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vestment. New DNA technologies allow us to assess the genetic merit of a female with much greater accuracy at an early age. This can be a key driver to determining genetic differences in fertility. POOLING DATA/GENETIC EVALUATION Because of the way we manage cows for pregnancy, we require more records in order to have a meaningful assessment of the genetic contribution to daughters that calve repeatedly over time. One of the ways we increase records is to participate in a multi-breed, multi-breed association genetic evaluation with International Genetic Solutions (IGS). Not only does partnering help to increase the number of records available, but sharing the load also helps us to invest in enhanced science to better determine the genetic factors involved in cow herd fertility. IGS currently provides an evaluation for Stayability (probability of cows staying in the herd) is working on other fertility evaluations such as heifer pregnancy. Fertility is an essential driver of profitability for the beef industry and deserves attention at the genetic level. Because of our good management it is important that we provide data on as many cows as possible and work with others to provide an accurate assessment of genetic differences in these traits that really matter.


ome ranchers are utilizing modern technology to help monitor cows during calving, with cameras in barns and calving pens. This saves time and labor, and they don’t have to go outdoors as often in severely cold weather to check cows. Carmen and Gerry Ogilvie have a commercial cow-calf operation near Meadow Lake, Saskatchewan, with 200 cows. They start calving mid-February, and weather can be quite cold. “It’s just the two of us, but we have a grown son with 20 head of his own cattle here and he helps during calving,” says Carmen. They got their first camera 8 years ago. “We started with one outdoor camera with a hand-held zoom that we control from inside the house with a joy stick. The camera has infrared imaging which helps at night. We had to light up our pens a little better, however, adding spotlight-type yard-lights that shine out farther. This provides more light than the typical yard-light at the end of the barn.” This enables them to see well for about 120 yards at night, to the far end of the pen. “We do a night feeding program which helps; more of the cows calve during the day than at night. During the day they are locked in the bedding pile pen where they have bedding and water. At 6 p.m. we open a gate into the feed pen where there is room for all of them to eat. Both pens are well lighted,” she says. “The outdoor camera helps us see any cow that might surprise us; we are less apt to lose a calf in cold weather. A person might have checked two hours earlier and she wasn’t calving, and maybe she was really quick or hiding, or not showing signs when we looked at her. That’s the main reason we got the outdoor camera,” Carmen says. The next year, they added a camera in the barn. The outdoor camera has a 25-power zoom and they have a smaller one inside the barn, with a 10-power zoom. “If we have a cow into the barn that hasn’t calved yet, we can watch her from the house. The outdoor camera is great and now we’d never want to be without it, but the barn camera has saved us a lot of time. Also, we’re not going out there so often and opening the door and disrupting the calving cows. Every time you open the door the cows are alert and look around to see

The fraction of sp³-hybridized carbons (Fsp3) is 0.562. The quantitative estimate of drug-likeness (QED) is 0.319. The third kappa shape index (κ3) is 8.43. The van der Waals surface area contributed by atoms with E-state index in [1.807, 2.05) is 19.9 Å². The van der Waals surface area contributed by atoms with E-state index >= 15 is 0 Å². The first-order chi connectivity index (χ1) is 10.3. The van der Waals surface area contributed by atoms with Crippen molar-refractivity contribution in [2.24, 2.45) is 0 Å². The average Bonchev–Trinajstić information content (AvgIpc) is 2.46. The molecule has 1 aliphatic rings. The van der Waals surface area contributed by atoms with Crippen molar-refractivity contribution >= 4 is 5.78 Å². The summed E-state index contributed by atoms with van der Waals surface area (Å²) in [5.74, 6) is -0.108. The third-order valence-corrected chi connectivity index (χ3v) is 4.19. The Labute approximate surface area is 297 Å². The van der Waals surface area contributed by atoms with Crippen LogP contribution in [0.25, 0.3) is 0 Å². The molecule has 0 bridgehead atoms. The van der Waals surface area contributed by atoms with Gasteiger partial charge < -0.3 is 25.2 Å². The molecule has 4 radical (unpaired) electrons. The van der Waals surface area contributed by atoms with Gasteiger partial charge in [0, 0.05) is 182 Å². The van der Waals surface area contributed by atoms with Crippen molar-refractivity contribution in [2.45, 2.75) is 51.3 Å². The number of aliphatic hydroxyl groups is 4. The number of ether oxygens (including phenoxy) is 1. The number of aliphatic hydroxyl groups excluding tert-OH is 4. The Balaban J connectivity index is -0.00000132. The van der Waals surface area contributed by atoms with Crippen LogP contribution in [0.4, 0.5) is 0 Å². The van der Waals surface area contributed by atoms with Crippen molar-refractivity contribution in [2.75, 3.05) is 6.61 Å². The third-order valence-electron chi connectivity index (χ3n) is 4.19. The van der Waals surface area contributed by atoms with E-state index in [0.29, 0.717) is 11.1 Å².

what’s going on, and may get up and delay calving. It’s better to not disturb them,” she explains. “About 2 years later we added another camera, for our second barn, so now we have a camera in each barn and the one outside. These save a lot of time and effort. My husband just turned 60 and I am 58 so we don’t have as much energy and endurance as when we were younger. The cameras make life easier. If he goes out to check on something, I can watch from here. The TV is set up in the kitchen-dining area and I can see what he’s doing. If I see him bringing a cow or having trouble getting her in, I can go out and help him. He doesn’t have to take time to call me on his cell phone. There’s also the safety aspect; if he’s having any kind of trouble, I’d know, or if I’m out checking the cows at night he could find me out there if I need help,” Carmen says. “The cameras are great, but don’t completely replace going out and checking, especially when weather is really cold. At the start of calving, when all the cows are in those pens and it’s crowded, a calving cow can hide behind other cows and you can’t see her. The camera can’t look over top like a drone would!” The outdoor camera is fairly high and gives a good view, however--mounted at the highest peak of the nearby barn. “We can see over most of the cows, most of the time. Some